Twelve Not So Angry Men

Inclusive Masculinities in Australian Contact Sports

Ashnil Murray, Adam White

Research output: Contribution to journalArticleResearchpeer-review

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Abstract

Sport’s utility in the development of a conservative orthodox ideal of masculinity based upon homophobia, aggression and emotional restrictiveness, is well evidenced in critical masculinities scholarship. However, contemporary research is reflecting a more nuanced understanding of male behaviour in many Western contexts, with men performing softer and more inclusive versions of masculinities. Through exploring the experiences of twelve Australian contact sport athletes, this research establishes findings to support the growing body of inclusive masculinities research. Results show that these men value a softer representation of masculinity based upon pro-gay sentiments and being emotionally open; while often being critical of aspects of orthodox masculinities which male team sport previously promoted.
Original languageEnglish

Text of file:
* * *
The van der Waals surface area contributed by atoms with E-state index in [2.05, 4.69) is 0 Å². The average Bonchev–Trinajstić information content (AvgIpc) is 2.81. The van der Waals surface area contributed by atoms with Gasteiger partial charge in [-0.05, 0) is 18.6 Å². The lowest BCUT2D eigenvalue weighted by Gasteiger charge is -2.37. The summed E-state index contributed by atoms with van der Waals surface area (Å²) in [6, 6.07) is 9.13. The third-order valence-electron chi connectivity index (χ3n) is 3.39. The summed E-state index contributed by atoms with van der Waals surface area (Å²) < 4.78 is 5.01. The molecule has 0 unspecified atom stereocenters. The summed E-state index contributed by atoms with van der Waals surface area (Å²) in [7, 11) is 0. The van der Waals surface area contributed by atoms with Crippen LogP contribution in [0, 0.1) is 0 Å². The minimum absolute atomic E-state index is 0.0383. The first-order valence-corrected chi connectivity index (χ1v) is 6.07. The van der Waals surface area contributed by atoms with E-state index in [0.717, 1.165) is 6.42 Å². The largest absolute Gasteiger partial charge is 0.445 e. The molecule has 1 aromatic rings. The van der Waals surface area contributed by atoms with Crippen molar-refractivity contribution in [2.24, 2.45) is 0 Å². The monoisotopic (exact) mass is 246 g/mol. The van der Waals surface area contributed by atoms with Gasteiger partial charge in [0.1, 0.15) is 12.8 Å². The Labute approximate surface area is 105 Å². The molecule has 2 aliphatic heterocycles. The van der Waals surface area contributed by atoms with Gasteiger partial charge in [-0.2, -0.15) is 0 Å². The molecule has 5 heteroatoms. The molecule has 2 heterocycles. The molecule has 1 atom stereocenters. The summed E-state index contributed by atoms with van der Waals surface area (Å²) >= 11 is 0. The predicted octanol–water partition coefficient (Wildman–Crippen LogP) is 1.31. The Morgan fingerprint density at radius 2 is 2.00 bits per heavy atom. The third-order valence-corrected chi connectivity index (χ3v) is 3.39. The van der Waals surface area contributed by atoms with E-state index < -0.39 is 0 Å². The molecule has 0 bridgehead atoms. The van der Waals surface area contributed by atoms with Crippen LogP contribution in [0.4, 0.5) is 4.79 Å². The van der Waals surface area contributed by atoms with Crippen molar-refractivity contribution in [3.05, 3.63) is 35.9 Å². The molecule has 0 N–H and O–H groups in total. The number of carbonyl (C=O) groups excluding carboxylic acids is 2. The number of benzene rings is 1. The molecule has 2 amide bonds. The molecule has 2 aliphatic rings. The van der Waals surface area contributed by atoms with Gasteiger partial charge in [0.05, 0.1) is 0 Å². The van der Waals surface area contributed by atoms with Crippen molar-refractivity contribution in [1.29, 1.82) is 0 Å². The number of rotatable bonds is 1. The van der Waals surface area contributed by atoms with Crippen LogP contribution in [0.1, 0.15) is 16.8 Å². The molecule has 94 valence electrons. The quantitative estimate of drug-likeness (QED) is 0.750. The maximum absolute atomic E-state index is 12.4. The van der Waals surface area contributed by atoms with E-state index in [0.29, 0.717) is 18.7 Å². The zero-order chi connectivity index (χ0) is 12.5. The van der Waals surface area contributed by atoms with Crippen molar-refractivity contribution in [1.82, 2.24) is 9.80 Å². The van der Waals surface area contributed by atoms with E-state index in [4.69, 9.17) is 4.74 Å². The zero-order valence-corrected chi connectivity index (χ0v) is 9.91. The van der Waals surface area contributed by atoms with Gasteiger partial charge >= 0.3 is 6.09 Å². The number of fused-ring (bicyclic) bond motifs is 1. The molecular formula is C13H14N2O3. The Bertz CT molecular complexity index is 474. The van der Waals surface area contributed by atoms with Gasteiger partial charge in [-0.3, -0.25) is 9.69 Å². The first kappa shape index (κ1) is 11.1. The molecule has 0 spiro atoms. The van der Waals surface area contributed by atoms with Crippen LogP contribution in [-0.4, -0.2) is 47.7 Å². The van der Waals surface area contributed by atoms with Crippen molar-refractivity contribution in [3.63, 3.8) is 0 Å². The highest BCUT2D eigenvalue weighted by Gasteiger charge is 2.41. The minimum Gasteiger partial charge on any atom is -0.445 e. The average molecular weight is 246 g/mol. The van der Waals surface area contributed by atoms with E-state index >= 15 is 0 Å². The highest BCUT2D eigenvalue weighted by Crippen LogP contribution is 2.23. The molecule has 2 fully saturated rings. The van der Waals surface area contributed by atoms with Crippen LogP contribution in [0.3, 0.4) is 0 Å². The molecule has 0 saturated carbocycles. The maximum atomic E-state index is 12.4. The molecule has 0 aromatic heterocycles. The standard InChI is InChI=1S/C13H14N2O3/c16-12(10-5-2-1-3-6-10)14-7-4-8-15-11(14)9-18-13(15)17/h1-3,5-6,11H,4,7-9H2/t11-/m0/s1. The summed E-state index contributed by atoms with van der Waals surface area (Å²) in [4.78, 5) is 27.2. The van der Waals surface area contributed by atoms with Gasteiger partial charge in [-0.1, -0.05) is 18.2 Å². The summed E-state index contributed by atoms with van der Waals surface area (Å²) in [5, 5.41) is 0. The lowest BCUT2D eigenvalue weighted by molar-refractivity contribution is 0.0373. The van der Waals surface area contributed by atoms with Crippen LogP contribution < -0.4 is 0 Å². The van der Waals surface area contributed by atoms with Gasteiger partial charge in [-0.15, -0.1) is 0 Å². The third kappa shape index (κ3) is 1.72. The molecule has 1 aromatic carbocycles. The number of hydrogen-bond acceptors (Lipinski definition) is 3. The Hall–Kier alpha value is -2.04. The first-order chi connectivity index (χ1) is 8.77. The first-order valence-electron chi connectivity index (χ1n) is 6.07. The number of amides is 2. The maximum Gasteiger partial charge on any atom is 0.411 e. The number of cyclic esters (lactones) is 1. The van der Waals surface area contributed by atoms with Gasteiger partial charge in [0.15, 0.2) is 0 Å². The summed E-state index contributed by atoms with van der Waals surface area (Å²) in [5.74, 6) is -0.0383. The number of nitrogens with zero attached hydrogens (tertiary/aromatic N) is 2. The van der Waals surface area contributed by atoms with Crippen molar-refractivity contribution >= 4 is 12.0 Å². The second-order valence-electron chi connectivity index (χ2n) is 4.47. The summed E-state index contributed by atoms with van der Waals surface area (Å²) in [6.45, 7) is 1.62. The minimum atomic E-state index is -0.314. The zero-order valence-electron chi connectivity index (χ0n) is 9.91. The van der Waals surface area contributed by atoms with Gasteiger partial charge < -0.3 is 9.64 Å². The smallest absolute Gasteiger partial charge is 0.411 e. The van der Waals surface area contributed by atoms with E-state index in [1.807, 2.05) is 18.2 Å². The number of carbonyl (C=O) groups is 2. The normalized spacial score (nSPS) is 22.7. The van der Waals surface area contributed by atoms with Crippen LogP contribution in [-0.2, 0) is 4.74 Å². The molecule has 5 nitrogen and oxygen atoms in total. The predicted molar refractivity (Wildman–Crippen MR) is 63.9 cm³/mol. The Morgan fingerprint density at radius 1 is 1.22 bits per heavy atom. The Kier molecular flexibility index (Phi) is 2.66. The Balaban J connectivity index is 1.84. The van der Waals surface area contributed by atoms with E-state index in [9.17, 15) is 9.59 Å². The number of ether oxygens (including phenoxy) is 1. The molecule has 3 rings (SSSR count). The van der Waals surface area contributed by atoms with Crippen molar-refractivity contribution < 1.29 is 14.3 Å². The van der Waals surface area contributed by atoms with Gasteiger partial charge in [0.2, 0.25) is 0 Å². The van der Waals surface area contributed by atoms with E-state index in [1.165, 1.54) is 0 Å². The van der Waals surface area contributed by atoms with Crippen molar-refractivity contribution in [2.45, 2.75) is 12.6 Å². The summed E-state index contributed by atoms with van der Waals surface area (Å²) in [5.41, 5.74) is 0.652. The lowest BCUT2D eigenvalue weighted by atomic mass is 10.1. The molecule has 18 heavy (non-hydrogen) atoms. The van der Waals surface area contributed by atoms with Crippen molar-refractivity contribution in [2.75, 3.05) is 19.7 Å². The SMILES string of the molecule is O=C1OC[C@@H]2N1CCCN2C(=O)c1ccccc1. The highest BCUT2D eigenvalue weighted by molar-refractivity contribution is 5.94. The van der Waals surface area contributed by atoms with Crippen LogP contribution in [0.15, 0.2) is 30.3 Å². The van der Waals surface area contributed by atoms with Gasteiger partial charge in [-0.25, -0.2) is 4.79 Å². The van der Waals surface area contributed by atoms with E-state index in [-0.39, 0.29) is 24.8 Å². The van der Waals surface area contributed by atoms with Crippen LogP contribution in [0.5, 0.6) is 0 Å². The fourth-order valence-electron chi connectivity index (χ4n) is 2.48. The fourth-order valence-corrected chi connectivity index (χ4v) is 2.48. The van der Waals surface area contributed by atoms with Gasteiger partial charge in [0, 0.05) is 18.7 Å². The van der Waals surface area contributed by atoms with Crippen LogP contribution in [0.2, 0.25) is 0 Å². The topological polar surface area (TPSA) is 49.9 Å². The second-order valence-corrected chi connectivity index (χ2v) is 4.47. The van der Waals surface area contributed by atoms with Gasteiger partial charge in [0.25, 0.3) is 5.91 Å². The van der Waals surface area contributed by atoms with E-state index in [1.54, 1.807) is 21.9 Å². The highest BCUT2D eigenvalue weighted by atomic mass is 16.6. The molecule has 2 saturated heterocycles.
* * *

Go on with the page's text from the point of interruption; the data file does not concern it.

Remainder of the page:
JournalInternational Review for the Sociology of Sport
DOIs
Publication statusPublished - 15 Oct 2015

Keywords

  • Homophobia
  • Inclusive masculinity
  • Masculinity
  • Sport

Cite this

Murray, Ashnil ; White, Adam. / Twelve Not So Angry Men : Inclusive Masculinities in Australian Contact Sports. In: International Review for the Sociology of Sport. 2015.
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Twelve Not So Angry Men : Inclusive Masculinities in Australian Contact Sports. / Murray, Ashnil; White, Adam.

In: International Review for the Sociology of Sport, 15.10.2015.

Research output: Contribution to journalArticleResearchpeer-review

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AB - Sport’s utility in the development of a conservative orthodox ideal of masculinity based upon homophobia, aggression and emotional restrictiveness, is well evidenced in critical masculinities scholarship. However, contemporary research is reflecting a more nuanced understanding of male behaviour in many Western contexts, with men performing softer and more inclusive versions of masculinities. Through exploring the experiences of twelve Australian contact sport athletes, this research establishes findings to support the growing body of inclusive masculinities research. Results show that these men value a softer representation of masculinity based upon pro-gay sentiments and being emotionally open; while often being critical of aspects of orthodox masculinities which male team sport previously promoted.

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